The Aromi Di Italia, at Cherai Beach, with its authentic cuisine, is rapidly gaining in popularity
Photos: Soju Philip, Executive Chef-food production; a lobster dish. Snaps by Albin Mathew
By Shevlin Sebastian
On an April night, IT professional Sarat Chandra, 39, decided to have his meal on the first-floor verandah, of the Aromi Di Italia restaurant, run by Club Mahindra, at Cherai beach [25 kms from Kochi]. “It was a full-moon night,” he says. “From where I was sitting I could see large waves hit the beach. There was a strong breeze blowing, and the sky was filled with stars. The ambience was so beautiful.”
While his children Nishita, 7, and four-year-old son Virat played nearby, Sarat and wife Bharti placed the order for a soup: Patate E Porri Zuppa Con Pollo Rosmarino – thick soup, with leek potato, and roasted rosemary chicken.
A few minutes later, when the soup arrived, Sarat noticed one telling difference. “Unlike, in most restaurants, they did not mix cream with the soup,” he says. “It was original stuff all the way and very tasty.”
Thereafter, he had the Penne Shrimp Alfredo – pasta, with shrimps and white cream sauce. “The shrimps were fresh, and, I was told, it was sourced locally,” he says. “Since we live in Hyderabad, we do not have the opportunity to have fresh sea food.” This was followed by fried chicken fillet served with sautéed zucchini, tomato, red peppers, and potato chips. “The beauty of authentic Italian food is that it is so light on the stomach,” says Sarat. “We enjoyed ourselves.”
Soju Philip, Executive Chef-food production, is not surprised.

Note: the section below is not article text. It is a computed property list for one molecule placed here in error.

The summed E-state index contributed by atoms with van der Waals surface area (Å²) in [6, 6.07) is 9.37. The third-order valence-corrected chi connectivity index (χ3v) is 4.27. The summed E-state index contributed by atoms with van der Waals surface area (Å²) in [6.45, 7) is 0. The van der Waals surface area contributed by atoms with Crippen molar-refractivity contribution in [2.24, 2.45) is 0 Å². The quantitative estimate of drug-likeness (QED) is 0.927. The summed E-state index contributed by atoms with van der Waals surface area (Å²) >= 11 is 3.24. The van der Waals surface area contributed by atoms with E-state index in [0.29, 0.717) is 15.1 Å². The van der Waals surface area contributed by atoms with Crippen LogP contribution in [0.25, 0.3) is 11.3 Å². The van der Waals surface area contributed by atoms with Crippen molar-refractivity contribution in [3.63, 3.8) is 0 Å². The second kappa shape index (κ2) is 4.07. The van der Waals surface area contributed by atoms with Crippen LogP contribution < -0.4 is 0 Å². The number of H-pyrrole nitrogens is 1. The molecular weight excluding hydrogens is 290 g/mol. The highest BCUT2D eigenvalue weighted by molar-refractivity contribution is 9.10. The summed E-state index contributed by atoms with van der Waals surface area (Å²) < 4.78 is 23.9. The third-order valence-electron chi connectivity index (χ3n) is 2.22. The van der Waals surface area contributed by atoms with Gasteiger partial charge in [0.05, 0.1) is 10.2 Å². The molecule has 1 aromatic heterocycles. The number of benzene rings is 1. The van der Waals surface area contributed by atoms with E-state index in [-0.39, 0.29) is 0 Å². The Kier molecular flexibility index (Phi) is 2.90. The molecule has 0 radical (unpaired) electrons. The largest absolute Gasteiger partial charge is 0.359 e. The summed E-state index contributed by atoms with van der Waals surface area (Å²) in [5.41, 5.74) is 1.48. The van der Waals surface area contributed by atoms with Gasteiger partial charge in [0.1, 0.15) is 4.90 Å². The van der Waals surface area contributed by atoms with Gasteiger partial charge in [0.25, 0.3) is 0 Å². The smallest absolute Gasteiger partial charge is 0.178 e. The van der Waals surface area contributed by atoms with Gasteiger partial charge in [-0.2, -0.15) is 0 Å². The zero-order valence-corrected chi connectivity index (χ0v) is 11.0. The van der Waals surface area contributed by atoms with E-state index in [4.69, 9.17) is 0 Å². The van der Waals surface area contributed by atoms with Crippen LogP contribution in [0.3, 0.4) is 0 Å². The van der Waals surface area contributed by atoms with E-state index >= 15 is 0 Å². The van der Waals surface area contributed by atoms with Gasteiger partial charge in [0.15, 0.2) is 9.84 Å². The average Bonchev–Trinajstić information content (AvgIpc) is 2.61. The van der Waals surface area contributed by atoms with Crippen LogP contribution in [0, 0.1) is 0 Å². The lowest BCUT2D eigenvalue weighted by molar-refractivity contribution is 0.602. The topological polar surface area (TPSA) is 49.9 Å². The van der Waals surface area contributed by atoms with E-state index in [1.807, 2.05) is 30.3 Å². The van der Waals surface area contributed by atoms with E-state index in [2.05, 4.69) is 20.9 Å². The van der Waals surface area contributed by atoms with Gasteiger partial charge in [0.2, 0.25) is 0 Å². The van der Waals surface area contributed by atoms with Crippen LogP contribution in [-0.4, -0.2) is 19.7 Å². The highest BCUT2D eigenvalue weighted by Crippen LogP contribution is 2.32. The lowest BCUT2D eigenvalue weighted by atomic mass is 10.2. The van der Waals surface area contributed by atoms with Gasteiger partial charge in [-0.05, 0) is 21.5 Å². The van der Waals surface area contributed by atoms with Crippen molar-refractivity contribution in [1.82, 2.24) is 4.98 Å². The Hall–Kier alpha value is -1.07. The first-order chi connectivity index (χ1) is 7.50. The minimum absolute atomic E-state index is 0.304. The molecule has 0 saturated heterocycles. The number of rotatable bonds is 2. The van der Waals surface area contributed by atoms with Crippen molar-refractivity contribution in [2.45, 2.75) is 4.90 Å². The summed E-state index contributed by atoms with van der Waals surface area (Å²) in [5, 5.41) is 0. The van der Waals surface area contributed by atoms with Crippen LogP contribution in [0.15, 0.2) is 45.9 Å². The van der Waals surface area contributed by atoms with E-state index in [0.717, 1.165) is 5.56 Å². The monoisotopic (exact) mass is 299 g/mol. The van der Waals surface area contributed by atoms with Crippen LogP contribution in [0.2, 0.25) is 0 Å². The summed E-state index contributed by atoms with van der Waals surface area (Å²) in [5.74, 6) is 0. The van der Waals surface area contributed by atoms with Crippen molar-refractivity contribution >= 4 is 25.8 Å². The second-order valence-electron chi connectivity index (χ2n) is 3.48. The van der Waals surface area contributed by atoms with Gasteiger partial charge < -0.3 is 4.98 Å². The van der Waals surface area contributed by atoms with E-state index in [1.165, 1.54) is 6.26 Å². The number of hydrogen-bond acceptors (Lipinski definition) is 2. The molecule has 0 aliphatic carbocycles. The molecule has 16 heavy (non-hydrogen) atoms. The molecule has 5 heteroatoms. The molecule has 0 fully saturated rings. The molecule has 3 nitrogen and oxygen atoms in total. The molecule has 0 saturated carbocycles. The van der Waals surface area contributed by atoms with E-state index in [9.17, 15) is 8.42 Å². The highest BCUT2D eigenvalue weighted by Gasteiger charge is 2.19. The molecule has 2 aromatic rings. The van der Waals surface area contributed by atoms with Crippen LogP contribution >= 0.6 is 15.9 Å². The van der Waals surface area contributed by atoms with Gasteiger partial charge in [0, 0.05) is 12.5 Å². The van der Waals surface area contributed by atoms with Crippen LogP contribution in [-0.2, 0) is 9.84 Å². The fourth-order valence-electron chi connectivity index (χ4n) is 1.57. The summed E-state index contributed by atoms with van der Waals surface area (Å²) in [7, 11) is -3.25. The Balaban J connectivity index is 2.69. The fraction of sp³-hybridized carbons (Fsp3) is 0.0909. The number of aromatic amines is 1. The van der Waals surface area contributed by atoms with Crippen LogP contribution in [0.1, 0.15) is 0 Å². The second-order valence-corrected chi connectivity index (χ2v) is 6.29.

“The Italian cuisine is known for its simplicity,” he says. “Every dish has, unlike Indian food, just four or five ingredients – tomatoes, onions, garlic, olives, cheese and herbs like basil and rosemary. But the cornerstone is olive oil. We have selected the cuisine of the southern part of Italy, like Capri, Sardinia, Sicily and Naples, which borders the Mediterranean Sea, because it is regarded as one of the healthiest diets in the world. Nowadays, people are looking for health options.”
One healthy dish is the Pesce Bianco Al Spinaci. This is a fish, roasted with extra virgin oil, along with vegetables, olives, lemon, spinach and topped with pesto – a basil and garlic sauce. It is spare and light, yet with a distinctive flavour.
However, interestingly, nowadays, many of the guests are opting for vegetarian fare. So the Aromi Di Italia offers pasta with vegetables and cheese, or pan-fried aubergine slices layered with Parmesan cheese and tomato sauce.
But the most popular item, among the veggies, is not pasta. Instead, it is a corn meal cake. “We cook powdered corn with butter and milk,” says Soju. “Salt and pepper are added. Then it is placed in a tray so that it can settle down. Later, we cut it into fancy shapes. Thereafter, it is grilled in butter, along with sauce.”
Guests come from Kochi and the nearby towns like Kodungallur. “We also get a lot of Westerners who are keen to try our seafood, like shrimps and prawns,” says manager Shinow Baby.
And they like what they eat. Danish tourist Foogen Oruteft says, “The food was very good. It is a very good idea to have an Italian restaurant at Cherai.” Dr. Jose Ukken from Kodungallur says, “Loved the fish.”
But even in an Italian eating-place, there is a demand for rice. So the staff provides the patrons with an Italian rice called arborio. “It is similar to our Basmati rice,” says Soju. “To the rice, we add chicken stock, cream, milk, and Parmesan cheese. Then it is cooked, till it becomes like a thick porridge. It can be a full meal if you add chicken, vegetables or seafood.”
Meanwhile, Soju, as well as the Chennai-based corporate chef, Dr. P Soundararajan, and his team, are planning to add new items. “We want to make a classy menu that will appeal to everybody,” says Soju, about the six-month old restaurant.
(Sunday Magazine, The New Indian Express, South India and Delhi)